[erlang-questions] List Question
Richard A. O'Keefe
Wed Aug 9 01:27:24 CEST 2017
From what I've been able to glean about the HL7 message
format, there are two aspects:
* the basic syntax is the multi-level delimited thingy but
* there is also *semantics*, predefined message types,
an assortment of data types, rules for mapping data
types to trees and so on.
From a quick look at the Elixir HL7 parser, they have
taken steps to handle some (but perhaps not all) of the
*semantics* of HL7 and don't just give a tree of strings,
but more structured data.
Parsing the multi-level delimited syntax is trivial.
Dealing with the semantics is not.
I think that in figuring out for yourself how to work
with HL7 messages in Erlang, the starting point would
- what message types do you want to handle?
- what kinds of data occur in them?
- how do you want to represent those kinds of
data in Erlang?
- do you actually want to represent *every* field
at all? Some might not be relevant to you.
- would you be streaming messages through a
system (like some sort of pub/sub queueing
middleware), summarising messages, storing
them, or what?
- what does a type declaration for a message type
look like in HL7? Is there some way to automatically
derive parsing code from that?
What I'm getting at with the last point is that there
is ASN.1 support for Erlang. Give it an ASN.1
definition, and you get Erlang code out the other end.
I am particularly thinking of the PADS project:
PADS: Processing Arbitrary Data Streams
Kathleen Fisher and Bob Gruber, AT&T Labs
Slides in ppt http://homepages.inf.ed.ac.uk/wadler/xmlbinding/
Transactional data streams, such as sequences of stock-market buy/sell orders, credit-card purchase records, web server entries, and electronic fund transfer orders, can be mined very profitably. As an example, researchers at AT&T have built customer profiles from streams of call-detail records to significant financial effect.
Often such streams are high-volume: AT&T's call-detail stream contains roughly 300 million calls per day requiring approximately 7GBs of storage space. Typically, such stream data arrives ``as is'' in ad hoc formats with poor documentation. In addition, the data frequently contains errors. The appropriate response to such errors is application-specific. Some applications can simply discard unexpected or erroneous values and continue processing. For other applications, however, errors in the data can be the most interesting part of the data.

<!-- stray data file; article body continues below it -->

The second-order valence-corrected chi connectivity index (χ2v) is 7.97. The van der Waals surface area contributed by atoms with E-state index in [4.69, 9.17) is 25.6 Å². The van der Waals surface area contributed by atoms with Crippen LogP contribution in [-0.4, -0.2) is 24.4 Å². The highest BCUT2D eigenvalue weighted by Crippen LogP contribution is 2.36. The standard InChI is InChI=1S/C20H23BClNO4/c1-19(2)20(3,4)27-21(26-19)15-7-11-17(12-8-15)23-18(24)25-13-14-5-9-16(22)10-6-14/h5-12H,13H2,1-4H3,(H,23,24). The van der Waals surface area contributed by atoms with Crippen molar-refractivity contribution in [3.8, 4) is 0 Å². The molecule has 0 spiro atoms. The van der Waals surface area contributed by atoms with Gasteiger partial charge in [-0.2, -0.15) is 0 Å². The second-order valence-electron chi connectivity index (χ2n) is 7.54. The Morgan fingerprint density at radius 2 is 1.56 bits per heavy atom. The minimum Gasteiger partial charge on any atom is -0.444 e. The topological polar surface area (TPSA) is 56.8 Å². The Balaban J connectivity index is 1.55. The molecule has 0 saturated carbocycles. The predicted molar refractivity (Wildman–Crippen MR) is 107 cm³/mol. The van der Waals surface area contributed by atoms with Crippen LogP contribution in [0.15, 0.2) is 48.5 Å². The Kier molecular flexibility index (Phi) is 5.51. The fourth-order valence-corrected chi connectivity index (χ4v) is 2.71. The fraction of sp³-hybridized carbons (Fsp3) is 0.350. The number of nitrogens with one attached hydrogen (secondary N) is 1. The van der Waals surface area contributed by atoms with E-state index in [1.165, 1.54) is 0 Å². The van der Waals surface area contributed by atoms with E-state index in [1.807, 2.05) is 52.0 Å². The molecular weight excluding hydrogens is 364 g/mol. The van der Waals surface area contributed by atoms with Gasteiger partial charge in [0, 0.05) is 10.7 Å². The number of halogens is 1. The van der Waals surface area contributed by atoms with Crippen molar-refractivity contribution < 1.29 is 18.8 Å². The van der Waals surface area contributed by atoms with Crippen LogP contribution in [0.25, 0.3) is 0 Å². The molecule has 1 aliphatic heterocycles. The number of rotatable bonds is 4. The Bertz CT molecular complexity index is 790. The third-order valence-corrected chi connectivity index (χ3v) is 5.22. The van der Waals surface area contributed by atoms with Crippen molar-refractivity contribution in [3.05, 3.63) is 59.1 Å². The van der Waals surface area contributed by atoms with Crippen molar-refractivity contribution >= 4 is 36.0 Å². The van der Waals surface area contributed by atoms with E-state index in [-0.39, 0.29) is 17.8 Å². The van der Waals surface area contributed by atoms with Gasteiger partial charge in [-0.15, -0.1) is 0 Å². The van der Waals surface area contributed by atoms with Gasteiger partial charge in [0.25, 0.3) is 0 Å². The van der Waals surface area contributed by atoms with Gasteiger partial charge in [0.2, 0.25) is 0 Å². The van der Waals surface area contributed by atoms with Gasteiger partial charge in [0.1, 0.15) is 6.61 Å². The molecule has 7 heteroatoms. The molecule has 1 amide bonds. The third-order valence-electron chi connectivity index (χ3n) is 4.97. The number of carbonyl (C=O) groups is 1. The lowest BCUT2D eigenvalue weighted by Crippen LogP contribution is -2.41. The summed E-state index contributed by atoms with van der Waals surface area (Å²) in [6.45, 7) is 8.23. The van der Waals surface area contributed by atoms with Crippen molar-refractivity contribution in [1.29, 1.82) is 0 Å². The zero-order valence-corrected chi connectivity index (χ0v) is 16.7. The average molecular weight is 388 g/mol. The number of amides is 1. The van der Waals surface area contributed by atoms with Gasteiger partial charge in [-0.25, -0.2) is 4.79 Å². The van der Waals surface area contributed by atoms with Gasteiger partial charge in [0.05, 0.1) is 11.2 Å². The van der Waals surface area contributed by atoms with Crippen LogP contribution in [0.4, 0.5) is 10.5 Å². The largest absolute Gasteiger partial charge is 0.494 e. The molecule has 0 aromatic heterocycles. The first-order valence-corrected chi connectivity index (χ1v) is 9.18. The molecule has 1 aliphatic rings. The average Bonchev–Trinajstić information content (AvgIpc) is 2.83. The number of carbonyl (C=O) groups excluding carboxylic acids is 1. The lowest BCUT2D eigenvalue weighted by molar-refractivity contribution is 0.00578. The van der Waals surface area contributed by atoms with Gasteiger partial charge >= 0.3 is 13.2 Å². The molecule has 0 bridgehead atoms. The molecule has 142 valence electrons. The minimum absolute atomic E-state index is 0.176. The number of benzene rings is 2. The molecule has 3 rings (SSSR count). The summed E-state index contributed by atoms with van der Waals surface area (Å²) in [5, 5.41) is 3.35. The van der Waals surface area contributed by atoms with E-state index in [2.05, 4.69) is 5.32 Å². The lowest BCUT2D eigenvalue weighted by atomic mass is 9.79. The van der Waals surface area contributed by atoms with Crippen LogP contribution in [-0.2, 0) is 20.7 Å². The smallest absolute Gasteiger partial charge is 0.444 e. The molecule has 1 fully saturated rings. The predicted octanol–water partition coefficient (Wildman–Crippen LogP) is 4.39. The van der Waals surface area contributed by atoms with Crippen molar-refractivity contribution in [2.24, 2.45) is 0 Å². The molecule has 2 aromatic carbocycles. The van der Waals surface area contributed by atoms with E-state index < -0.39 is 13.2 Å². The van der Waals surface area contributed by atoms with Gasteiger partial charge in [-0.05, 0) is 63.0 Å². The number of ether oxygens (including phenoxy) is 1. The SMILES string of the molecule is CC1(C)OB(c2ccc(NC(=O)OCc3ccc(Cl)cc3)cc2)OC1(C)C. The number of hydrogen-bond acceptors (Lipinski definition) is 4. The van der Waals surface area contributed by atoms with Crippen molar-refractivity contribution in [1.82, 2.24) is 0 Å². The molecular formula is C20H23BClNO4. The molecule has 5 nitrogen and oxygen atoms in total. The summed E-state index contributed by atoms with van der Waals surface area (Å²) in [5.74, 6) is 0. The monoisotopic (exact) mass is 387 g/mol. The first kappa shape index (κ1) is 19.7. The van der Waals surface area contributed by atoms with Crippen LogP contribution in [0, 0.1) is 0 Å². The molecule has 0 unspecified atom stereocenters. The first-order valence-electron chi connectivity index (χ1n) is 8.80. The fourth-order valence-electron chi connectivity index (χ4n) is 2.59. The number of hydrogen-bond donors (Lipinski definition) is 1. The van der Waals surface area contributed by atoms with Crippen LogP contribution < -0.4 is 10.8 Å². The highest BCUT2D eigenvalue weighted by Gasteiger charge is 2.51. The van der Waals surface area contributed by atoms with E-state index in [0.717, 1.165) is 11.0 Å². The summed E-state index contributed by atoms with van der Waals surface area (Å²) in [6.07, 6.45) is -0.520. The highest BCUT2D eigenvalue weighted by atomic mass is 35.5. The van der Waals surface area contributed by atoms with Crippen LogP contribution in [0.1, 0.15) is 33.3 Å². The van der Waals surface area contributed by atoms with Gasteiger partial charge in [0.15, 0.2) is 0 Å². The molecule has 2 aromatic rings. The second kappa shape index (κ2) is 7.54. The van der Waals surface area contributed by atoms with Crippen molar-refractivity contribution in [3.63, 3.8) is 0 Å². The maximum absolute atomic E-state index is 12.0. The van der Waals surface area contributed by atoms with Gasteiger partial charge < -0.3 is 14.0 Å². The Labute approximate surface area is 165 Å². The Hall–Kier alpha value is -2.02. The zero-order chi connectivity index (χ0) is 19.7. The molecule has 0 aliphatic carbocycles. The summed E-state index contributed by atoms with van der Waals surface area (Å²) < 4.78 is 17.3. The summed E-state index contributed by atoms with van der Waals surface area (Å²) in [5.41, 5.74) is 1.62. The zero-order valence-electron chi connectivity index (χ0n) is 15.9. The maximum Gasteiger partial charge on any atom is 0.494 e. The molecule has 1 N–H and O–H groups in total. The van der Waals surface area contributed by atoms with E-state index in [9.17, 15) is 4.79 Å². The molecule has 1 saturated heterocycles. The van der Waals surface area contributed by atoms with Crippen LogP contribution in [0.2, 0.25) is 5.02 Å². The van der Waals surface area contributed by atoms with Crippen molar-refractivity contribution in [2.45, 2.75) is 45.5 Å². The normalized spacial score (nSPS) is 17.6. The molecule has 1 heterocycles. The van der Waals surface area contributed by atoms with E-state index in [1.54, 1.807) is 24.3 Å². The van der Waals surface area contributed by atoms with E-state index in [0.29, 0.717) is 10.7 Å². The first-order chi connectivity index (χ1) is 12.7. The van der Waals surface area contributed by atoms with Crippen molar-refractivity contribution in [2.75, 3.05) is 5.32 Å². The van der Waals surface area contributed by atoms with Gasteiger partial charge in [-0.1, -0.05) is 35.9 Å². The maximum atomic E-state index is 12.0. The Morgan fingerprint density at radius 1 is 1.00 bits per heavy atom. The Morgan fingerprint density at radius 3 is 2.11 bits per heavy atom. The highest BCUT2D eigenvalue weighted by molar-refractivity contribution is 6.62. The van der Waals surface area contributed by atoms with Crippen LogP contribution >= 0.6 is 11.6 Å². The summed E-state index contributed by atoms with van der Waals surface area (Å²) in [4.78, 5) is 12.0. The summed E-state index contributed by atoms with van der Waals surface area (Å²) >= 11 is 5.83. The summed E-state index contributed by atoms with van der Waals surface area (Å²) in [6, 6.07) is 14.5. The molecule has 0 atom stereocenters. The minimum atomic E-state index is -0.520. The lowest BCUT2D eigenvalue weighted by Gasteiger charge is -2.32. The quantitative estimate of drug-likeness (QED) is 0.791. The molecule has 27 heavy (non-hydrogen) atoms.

Understanding a new data source and producing a suitable parser are crucial first steps in any use of such data. Unfortunately, writing parsers for this kind of data is a difficult task, both tedious and error-prone. It is complicated by lack of documentation, convoluted encodings designed to save space, the need to handle errors robustly, and the need to produce efficient code to cope with the scale of the stream. Often, the hard-won understanding of the data ends up embedded in parsing code, making long-term maintenance difficult for the original writer and sharing the knowledge with others nearly impossible.
The goal of the PADS project is to provide languages and tools for simplifying data processing. We have a preliminary design of a declarative data-description language, PADSL, expressive enough to describe the data feeds we see at AT&T in practice, including ASCII, binary, EBCDIC, Cobol, and mixed data formats. From PADSL we generate a tunable C library with functions for parsing, manipulating, and summarizing the data. In joint work with Mary Fernandez and Ricardo Medel, we are working to integrate PADS and XQuery to support declarative querying of data sources with PADS descriptions.
The PADS project moved from AT&T to
I say this in all seriousness: if I had a need to process
GB of HL7 data, I would start by seeing if PADS was adequate
to describe it, and if so I'd write an HL7->Erlang data
translator in C or ML (as PADS has C and ML versions).
If not, I'd see what ideas I could steal from PADS.
Using a declarative data language to describe the message types
I was interested in would be an up-front cost, but it would
hugely simplify later maintenance.
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